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Year after year, national survey data remind us that although whole grain consumption is trending up, Americans continue to fall short of recommendations. A new study supports this relationship, although the authors of the study take a roundabout and somewhat misleading way of getting there.
In a November article in The American Journal of Clinical Nutrition, researchers tried to measure if Americans were eating enough whole grains by classifying foods as either “whole grain” or “not whole grain” based on diﬀerent criteria. However, what the study failed to account for is that many foods today exist in that grey area, containing a mixture of whole and reﬁned or enriched grains.
By choosing to pit whole grain deﬁnitions against each other, rather than quantifying total whole grain intake, these types of studies distract us from factors that can actually make a diﬀerence in whole grain consumption. Regardless of whether or not a product meets a particular threshold of being called a “whole grain food,” foods that contain even small amounts of whole grains all contribute to overall whole grain intake. Health is not determined by one particular food. Rather, it is the combination of our foods over time.
In order to have a meaningful impact on public health, the Dietary Guidelines recommend that we get at least 48 grams of whole grain per day, which can come from any combination of whole grain or partially whole grain foods.
The way best for researchers and consumers to quantify whole grain intake is to look for the Whole Grain Stamp, which displays the gram amount of whole grain in one serving of a food. As The New York Times reported this week:
“Anyone can include the words “whole grain” on their food packaging without the food having to adhere to any strict standards… One exception is a product with the Whole Grain Stamp issued by the Whole Grains Council. One serving of any food item bearing the stamp will contain at least eight grams (or half a serving) of whole grains. If the item’s packaging has the “100 percent” stamp, all of its grain ingredients are guaranteed to be whole grain and it must contain at least 16 grams (or one serving) of whole grains per serving of the food.”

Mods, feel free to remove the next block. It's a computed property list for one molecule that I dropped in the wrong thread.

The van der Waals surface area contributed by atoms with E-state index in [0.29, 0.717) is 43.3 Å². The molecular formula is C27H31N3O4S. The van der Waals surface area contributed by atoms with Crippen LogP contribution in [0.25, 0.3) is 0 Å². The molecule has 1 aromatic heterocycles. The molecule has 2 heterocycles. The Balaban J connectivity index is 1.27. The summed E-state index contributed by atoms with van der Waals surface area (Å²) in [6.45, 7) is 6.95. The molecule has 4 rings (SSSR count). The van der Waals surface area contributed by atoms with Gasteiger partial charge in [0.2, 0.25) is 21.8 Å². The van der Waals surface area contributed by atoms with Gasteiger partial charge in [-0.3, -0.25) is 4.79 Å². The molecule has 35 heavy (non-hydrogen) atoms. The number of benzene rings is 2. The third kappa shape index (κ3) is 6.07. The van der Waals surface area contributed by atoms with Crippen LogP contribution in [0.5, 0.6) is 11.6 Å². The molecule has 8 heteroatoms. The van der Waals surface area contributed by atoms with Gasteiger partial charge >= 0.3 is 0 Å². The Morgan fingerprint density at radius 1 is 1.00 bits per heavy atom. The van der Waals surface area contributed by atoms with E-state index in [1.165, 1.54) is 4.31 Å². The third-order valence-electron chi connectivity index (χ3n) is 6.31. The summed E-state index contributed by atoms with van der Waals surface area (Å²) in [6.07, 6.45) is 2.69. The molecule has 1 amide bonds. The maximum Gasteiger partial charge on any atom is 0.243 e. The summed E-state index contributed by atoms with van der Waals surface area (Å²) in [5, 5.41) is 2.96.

Contrary to the study’s false claim that “consumers have no method to identify products that are primarily [whole grain] foods,” identifying primarily whole grain foods with the Stamp is simple and straightforward. There are three levels of whole grain Stamp. The 100% Stamp signiﬁes that all of the grains are whole, the 50%+ Stamp signiﬁes that at least half of the grain ingredients are whole, and the Basic Stamp signiﬁes that the product has a meaningful amount of whole grain, at least 8 grams per serving, but that there might be more reﬁned grain than whole grain in that product.
Foods that are partially whole grain are an important part of the food supply because people don’t move from being reﬁned grain consumers to whole grain consumers overnight. Partially whole grain foods can be great “bridge foods” as people move along their journey to better health. Nutrition change is almost always incremental. It’s important not to let perfect be the enemy of good.
The 2020-2025 Dietary Guidelines for Americans explicitly recommends choosing foods with at least 8 grams of whole grain per serving. The threshold for the Whole Grain Stamp is consistent with these recommendations, and research shows that most Whole Grain Stamped products far exceed that threshold in terms of whole grain content.
If you’re looking for ways that you can make a diﬀerence in whole grain intake, join us by promoting whole grain foods on social media, sharing delicious whole grain recipes and easy snack ideas, educating shoppers about how to ﬁnd whole grains with the Whole Grain Stamp, highlighting whole grains’ nutritional, environmental, and culinary beneﬁts, and planning a celebration for the upcoming Whole Day for Whole Grain in March.